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I would like to know what is the best way or are there any documents/articles that can help me to identify what is the differences of using Parallel.foreach and Task within a normal for each loop, like the following:

case 1 - Parallel.foreach:

Parallel.foreach
{
  // Do SOmething thread safe: parsing an xml and then save 
  // into a DB Server thry respoitory approach
}

case 2 - Task within foreach:

foreach
{
  Task t1 = Task.factory.startNew(()=>
  {
     //Do the same thing as case 1 that is thread safe
  }
}
Task.waitall()
  • I did do my own tests and the result show case 1 perform way better than case 2. The ratio is about like this: sequential vs case 1 vs case 2 = 5s : 1s : 4s

While there are almost a 1:4 on the case 1 and case 2 ? So is it means we should always use parallel.foreach or parallel.for if we want to run in parallel within the loop?

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2  
Boy do I mistrust your test results... Those numbers should ring alarm bells with you. –  usr Aug 10 '13 at 16:22
    
@Will - creating a Task is very different from creating a Thread. The raison d'etre for the TPL. –  Henk Holterman Aug 10 '13 at 16:28
    
@ Will, thanks for input, I think I have the same idea, but why the result showing difference? And 4 times... –  mting923 Aug 10 '13 at 16:28
    
I don't understand, you seem to be saying that 4s for case 1 is better than 1s for case 2. –  svick Aug 10 '13 at 17:17
    
excuse my poor English + lack of exp on posting question here. What I am saying was case 1 just needed to take 1 second to finish the job for each loop while the case 2 was taking about 4seconds to finish for each loop. [Edited Question to fix the confusion] –  mting923 Aug 12 '13 at 16:47

3 Answers 3

up vote 1 down vote accepted

First, the best documentation on the subject is Part V of CLR via C#.

http://www.amazon.com/CLR-via-C-Developer-Reference/dp/0735667454/ref=sr_1_1?ie=UTF8&qid=1376239791&sr=8-1&keywords=clr+via+c%23

Secondly, I would expect the Parallel.Foreach to perform better because it will not only create Tasks, but group them. In Jeffrey Richter's book, he explains that tasks that are started individually, will be put on the thread pool queue. There is some overhead to locking the actual thread pool queue. To combat this, Tasks themselves have their own queue for Tasks that they create. This task sub-queue held by the Tasks can actually do some work without locking!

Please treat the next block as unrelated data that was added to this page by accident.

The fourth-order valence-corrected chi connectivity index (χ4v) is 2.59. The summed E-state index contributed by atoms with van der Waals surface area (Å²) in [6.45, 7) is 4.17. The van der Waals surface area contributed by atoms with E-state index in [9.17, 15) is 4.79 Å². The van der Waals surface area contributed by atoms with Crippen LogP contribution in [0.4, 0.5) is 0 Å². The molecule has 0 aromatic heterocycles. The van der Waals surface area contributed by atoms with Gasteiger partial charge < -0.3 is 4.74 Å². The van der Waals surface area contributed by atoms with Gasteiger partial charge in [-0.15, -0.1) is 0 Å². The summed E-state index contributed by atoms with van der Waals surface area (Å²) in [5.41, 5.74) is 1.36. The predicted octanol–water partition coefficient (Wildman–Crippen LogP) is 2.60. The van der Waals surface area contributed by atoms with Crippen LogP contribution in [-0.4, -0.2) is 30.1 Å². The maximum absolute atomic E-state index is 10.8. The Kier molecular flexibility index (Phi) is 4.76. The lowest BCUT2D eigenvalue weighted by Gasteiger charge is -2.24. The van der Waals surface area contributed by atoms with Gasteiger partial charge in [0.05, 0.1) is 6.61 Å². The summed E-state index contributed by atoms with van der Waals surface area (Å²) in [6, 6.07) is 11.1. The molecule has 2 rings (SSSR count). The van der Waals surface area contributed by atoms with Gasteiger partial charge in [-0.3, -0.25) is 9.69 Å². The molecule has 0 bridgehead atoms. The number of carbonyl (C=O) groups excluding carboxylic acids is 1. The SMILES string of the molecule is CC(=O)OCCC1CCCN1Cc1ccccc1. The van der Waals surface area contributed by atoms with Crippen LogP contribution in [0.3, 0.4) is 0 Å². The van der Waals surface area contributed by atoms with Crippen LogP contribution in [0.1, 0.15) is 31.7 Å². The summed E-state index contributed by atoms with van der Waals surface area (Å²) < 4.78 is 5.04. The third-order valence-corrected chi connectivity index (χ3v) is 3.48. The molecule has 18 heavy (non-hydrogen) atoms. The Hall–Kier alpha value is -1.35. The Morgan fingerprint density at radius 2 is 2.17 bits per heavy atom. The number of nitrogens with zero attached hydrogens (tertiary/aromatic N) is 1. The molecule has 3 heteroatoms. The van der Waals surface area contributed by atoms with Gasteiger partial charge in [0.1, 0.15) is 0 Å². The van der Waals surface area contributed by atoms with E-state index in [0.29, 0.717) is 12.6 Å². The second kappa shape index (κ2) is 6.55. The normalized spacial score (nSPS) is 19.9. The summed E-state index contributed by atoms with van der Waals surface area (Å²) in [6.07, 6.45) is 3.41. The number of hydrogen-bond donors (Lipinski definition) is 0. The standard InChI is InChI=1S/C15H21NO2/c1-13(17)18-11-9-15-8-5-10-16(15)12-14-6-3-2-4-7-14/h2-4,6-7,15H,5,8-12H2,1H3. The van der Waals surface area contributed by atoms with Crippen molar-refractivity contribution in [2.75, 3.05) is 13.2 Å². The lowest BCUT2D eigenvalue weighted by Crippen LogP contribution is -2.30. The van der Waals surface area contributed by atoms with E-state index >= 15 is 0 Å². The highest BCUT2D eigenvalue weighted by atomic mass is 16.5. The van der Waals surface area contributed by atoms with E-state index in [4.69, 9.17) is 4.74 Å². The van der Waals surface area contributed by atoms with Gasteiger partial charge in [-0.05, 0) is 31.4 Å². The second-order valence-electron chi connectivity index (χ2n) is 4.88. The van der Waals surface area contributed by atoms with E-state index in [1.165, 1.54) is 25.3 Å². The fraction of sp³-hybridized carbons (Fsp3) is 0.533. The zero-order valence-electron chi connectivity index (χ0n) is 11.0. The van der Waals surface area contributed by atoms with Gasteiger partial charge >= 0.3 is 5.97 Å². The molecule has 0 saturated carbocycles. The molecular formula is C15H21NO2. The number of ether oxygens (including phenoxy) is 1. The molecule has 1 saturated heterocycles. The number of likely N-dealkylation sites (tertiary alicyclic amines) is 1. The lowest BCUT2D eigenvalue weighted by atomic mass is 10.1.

I would have to read that chapter again (Chapter 27), so I am not sure that Parallel.Foreach works this way, but this is what I would expect it to do.

Locking, he explains, is expensive because it requires accessing a kernel level construct.

In either case, do not expect them to process sequentially. Using Parallel.Foreach is less likely to process sequentially than the foreach keyword due to the aforementioned internals.

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I havn't begin to read the book yet but I agree with your point about the 'group' feature from parallel.each. In my parallel.each, I do expect a block that would be the critical section but turn out it isn't when I implement it in the parallel.foreach way. I would like to comment more after I finish reading the chapter. Thanks for the recommendation, this book looks very promising on strengthening my knowledge. –  mting923 Aug 12 '13 at 16:37
    
I do not think that he talks about the Task queue mechanism directly in the context of Parallel, but it is either in that chapter or the next. –  Phillip Scott Givens Aug 12 '13 at 23:02

What Parallel.ForEach() does is that it creates a small number of Tasks to process iterations of your loop. Tasks are relatively cheap, but they aren't free, so this tends to improve performance. And the body of your loop executes quickly, the improvement can be really big. This is the most likely explanation for the behavior you're observing.

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I am not sure I understand the last two sentences.. which implementation are you talking about regarding the 'body of you loop'? parallel.foreach? or task within foreach loop? –  mting923 Aug 12 '13 at 16:41
    
@mting923 I mean one iteration of the loop, not the whole Task. –  svick Aug 12 '13 at 19:41

How many tasks are you running? Just the creation of a new task could require a significant amount of time if you're looping enough. i.e., the following runs in 15 ms for the first block, and over 1 sec for the 2nd block, and the 2nd block doesn't even run the task. Uncomment the Start and the time goes up to nearly 3 sec. The WaitAll only adds a small amount.

static class Program
{
    static void Main()
    {
        const int max = 3000000;
        var range = Enumerable.Range(0, max).ToArray();
        {
            var sw = new Stopwatch();
            sw.Start();
            Parallel.ForEach(range, i => { });
            sw.Stop();
            Console.WriteLine(sw.ElapsedMilliseconds);
        }
        {
            var tasks = new Task[max];
            var sw = new Stopwatch();
            sw.Start();
            foreach (var i in range)
            {
                tasks[i] = new Task(()=> { });
                //tasks[i].Start();
            }
            //Task.WaitAll(tasks);
            sw.Stop();
            Console.WriteLine(sw.ElapsedMilliseconds);
        }
    }
}
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Thanks for the sample code, I will try it out before giving my input. But I would also get the average time for each loop to compare. –  mting923 Aug 12 '13 at 16:45

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